We need to keep both Russia and Washington out of state elections

We need to keep both Russia and Washington out of state elections
© Greg Nash

Decentralization of our elections is in our Constitution to protect individual liberty. This was true in 1787 and remains true today, even if some in Washington are hungry to increase federal power over state elections. We know some facts about the 2016 election. Not a single vote was changed by a foreign government. Not a single state election administration system was manipulated or altered. In other words, our decentralized American election system worked.

When the Founders designed the election system for our country, they prevented any one central authority from having power over the outcome. They were concerned about domestic threats to the sanctity of the process. State control over elections free from federal meddling, and having localities within those states conduct the elections, makes it difficult to manipulate outcomes or usurp authority.

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This decentralization of power over elections also protects the integrity of the system from foreign threats. There are more than 3,000 different election offices in the United States. Elections are run by county officials with guidance from state officials. Local officials manage the final voter rolls, check in voters, tally the votes in public view, and certify results to state officials. It is harder for the Russians to hack hundreds of decentralized systems than it is to hack a single central system.

Some want to change our presumption of local control. As usual in Washington, money is sweetening the pot. Federal dollars devoted to “critical infrastructure” have produced the familiar buzz of contractors swarming to a honey pot of cash. Bureaucrats at the Department of Homeland Security, eager to increase their own job security, have risen to the occasion in classic Washington style, seeking to “fix” a problem that does not exist. Remember that it was the federal government that could not prevent the massive data breach at the Office of Personnel Management. Washington should get its own house in order first.

Even some misguided Republicans have joined the frenzy to impose “one size fits all” mandates over state elections. They should remember two things. First, expanding federal authority over state elections is an initiative from the Obama era, cooked up by former Homeland Security Secretary Jeh Johnson and sustained in the Trump administration through bureaucratic inertia. Second, the special interests who have toiled in the courtrooms trying to expand federal power have a new home in the “critical infrastructure” effort. Expanding the authority of Washington over elections has been a top priority of those who never really liked the decisions made in 1787 about state control over elections.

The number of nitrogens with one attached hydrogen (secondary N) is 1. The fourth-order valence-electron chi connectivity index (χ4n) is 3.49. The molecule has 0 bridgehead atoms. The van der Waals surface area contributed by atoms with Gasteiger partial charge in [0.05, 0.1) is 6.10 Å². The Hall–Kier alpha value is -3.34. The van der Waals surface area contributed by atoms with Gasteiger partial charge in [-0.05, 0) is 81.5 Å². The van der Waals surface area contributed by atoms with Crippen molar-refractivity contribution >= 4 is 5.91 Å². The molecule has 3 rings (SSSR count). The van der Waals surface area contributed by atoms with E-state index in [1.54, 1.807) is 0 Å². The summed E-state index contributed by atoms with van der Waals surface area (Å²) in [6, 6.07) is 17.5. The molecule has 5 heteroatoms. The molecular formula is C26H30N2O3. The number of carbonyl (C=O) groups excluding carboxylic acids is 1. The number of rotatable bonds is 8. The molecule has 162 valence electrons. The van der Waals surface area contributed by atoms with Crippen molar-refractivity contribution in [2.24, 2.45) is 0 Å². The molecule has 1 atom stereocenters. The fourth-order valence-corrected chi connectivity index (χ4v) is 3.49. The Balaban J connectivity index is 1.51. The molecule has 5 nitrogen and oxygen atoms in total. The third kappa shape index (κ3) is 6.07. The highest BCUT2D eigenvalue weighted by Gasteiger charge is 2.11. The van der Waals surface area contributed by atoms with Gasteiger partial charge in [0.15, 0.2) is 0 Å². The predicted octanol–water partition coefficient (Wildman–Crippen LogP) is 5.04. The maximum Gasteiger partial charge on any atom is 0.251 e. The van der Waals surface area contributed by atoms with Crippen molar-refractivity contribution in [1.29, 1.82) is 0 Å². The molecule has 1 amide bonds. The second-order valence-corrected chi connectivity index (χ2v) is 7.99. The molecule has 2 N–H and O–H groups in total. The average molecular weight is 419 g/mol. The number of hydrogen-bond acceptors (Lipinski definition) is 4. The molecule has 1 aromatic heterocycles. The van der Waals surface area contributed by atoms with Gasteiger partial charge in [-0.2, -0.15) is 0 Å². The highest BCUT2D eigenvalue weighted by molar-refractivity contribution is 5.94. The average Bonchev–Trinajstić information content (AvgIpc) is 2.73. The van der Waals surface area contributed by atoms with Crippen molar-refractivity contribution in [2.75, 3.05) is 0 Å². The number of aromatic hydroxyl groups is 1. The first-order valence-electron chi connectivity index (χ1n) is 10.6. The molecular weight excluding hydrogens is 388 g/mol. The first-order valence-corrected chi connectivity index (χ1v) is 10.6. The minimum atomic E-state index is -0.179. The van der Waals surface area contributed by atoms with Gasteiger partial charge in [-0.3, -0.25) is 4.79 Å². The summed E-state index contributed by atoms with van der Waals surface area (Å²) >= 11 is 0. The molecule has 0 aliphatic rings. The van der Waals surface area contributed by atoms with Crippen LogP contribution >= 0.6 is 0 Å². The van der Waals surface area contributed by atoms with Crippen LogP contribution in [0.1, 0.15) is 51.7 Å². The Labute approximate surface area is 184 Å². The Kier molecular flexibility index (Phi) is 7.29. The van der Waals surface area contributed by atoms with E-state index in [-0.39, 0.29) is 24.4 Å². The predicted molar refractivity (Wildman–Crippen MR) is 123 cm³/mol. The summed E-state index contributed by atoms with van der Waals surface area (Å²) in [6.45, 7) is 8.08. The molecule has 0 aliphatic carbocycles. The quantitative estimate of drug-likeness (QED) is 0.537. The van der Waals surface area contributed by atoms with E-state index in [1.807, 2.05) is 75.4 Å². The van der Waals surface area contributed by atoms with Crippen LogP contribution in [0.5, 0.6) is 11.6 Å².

The arrest of alleged Russian agent Maria Butina will add momentum to the cause of centralization. Yet, her story sounds more like an overzealous college Republican than it does an effective foreign agent. She is like the typical youngster seeking out head tables at Washington banquets, trolling the concourse at conferences, and trying to score meetings.

The real foreign influence in American elections is foreigners getting on the rolls and voting. Are you skeptical? Start with Mario Orellana. She was indicted on five counts in federal court in Texas last month for false representation of citizenship and voter fraud. It was the first time in more than nine years that the Department of Justice has enforced laws against foreigners voting in American elections. Never heard of Orellana? That is understandable. A quick online search reveals scant media coverage of her indictment. The real foreign influence in our elections is evidently less newsworthy than a Russian spy at the NRA convention.

Orellana is certainly not the only alien voter. Records from Allegheny County in Pennsylvania reveal that scores of noncitizens in Pittsburgh were systematically being registered to vote. More than a quarter who registered then voted. One alien in Pittsburgh, “Angelo,” registered in 1998 and cast ballots nearly every year from 2001 to 2014. Then there was “Conroy” who marked “yes” that he was a citizen, voted in 2004, and later wrote officials that he did not know he had to be a citizen to vote.

It is reasonable to assume there are many more still on the rolls who have not written election officials essentially admitting they were committing a crime. The real foreign influence on American elections is a broken Motor Voter system. Not only does the current registration system encourage foreign participation, it prevents states from implementing safeguards. After the United States Election Administration approved changes to the federal voter registration form for Georgia, Kansas and Alabama to fix the problem, interest groups sued the federal agency to stop it.

It would not be hard to fix the real vulnerabilities to foreign influence in our elections. Citizenship verification protocols and a Motor Voter law that does not invite fraud are a start. Giving the Department of Homeland Security more money and power over states is not the answer.

J. Christian Adams is president and general counsel for the Public Interest Legal Foundation and a former lawyer at the U.S. Department of Justice. He also served on the Presidential Advisory Commission for Election Integrity.